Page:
Using cmdlets is easier than you think
Managing Active Directory (AD) with Windows PowerShell is easier than you think -- and I want to prove it to you. Many IT pros think that they must become scripting experts whenever anyone mentions PowerShell. That couldn't be further from the truth. PowerShell is a management engine that you can work with in an interactive management console. It just so happens that you can take those interactive commands and throw them into a script to save typing, but you don't need to script to use PowerShell. You can handle the most common AD management tasks without writing a single script.
Learn more from "Searching and Managing Active Directory Groups with PowerShell" and "Managing AD in Bulk Using PowerShell."
To use PowerShell to manage AD, you need to meet a few requirements. I'm going to demonstrate how to use the AD cmdlets from a Windows 7 desktop. (You can also use the free AD cmdlets from Quest Software, in which case the syntax will vary slightly.)
To use the Microsoft cmdlets, you must have a Windows Server 2008 R2 domain controller (DC), or you can download and install the Active Directory Management Gateway Service on legacy DCs. Be sure to read the installation notes carefully; installation requires a DC reboot.
On the client side, download and install Remote Server Administration Tools (RSAT) for either Windows 7 or Windows 8. In Windows 7, you'll need to open Programs in Control Panel and select Turn Windows Features On or Off. Scroll down to Remote Server Administration Tools and expand Role Administration Tools. Select the appropriate check boxes under AD DS and AD LDS Tools, especially the check box for the Active Directory Module for Windows PowerShell, as shown in Figure 1. (In , all tools are selected by default.) Now we're ready to roll.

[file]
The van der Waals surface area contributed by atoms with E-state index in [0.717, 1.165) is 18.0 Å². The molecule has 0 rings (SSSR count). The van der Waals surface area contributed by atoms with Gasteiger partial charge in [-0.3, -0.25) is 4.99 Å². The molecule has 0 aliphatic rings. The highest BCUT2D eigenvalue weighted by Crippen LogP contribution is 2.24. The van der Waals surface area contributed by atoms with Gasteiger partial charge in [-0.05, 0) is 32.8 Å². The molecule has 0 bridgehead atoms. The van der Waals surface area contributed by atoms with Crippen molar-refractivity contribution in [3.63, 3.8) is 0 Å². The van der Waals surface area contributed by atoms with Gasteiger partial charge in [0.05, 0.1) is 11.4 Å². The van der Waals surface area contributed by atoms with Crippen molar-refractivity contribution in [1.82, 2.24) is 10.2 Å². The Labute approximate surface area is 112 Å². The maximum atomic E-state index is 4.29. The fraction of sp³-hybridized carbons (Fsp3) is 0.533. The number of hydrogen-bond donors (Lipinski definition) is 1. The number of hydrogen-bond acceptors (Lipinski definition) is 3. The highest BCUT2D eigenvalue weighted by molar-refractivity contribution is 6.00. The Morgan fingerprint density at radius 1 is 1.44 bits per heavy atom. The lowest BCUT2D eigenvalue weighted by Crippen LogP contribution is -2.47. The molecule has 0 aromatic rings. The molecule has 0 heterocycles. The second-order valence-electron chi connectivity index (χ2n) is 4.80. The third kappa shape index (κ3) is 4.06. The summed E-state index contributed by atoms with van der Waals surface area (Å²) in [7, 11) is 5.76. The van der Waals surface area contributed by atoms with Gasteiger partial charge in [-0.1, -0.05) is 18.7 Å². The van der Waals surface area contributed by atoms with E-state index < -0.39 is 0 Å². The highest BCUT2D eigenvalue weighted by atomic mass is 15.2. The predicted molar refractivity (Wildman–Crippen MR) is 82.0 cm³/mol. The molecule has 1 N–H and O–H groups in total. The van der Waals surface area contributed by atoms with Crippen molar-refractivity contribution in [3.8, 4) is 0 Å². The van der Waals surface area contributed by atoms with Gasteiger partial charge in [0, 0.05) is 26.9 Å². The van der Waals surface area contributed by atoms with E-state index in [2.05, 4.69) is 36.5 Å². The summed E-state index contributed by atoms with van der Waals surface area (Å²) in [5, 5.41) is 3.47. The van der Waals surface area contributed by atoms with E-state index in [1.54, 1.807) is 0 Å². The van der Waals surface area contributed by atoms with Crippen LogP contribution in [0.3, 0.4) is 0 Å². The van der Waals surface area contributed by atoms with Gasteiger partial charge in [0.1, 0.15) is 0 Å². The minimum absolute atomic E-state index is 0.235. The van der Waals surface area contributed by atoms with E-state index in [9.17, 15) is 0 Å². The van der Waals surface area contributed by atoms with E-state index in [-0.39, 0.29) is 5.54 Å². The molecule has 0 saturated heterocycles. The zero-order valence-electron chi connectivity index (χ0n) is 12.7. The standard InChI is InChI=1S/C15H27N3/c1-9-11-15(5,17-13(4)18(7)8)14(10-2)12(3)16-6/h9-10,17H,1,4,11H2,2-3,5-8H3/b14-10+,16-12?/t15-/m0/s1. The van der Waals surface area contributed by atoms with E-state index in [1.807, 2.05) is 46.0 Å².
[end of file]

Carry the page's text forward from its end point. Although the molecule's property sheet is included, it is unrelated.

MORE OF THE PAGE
For the sake of simplicity, I've logged on with an account that has domain admin rights. Many of the cmdlets that I'll show allow you to specify alternative credentials. In any case, I recommend reading full cmdlet Help and examples for everything I'm going to show you.
Open a PowerShell session and import the module:
PS C:\> Import-Module ActiveDirectory
The import also creates a new PSDrive, but we won't be using it. However, you might want to see which commands are in the module:
PS C:\> get-command -module ActiveDirectory
The beauty of these commands is that if I can use a command for one AD object, I can use it for 10 or 100 or 1,000. Let's put some of these cmdlets to work.
Task 1: Reset a User Password
Let's start with a typical IT pro task: resetting a user's password. We can easily accomplish this by using the Set-ADAccountPassword cmdlet. The tricky part is that the new password must be specified as a secure string: a piece of text that's encrypted and stored in memory for the duration of your PowerShell session. So first, we'll create a variable with the new password:
PS C:\> $new=Read-Host "Enter the new password" -AsSecureString
Next, we'll enter the new password: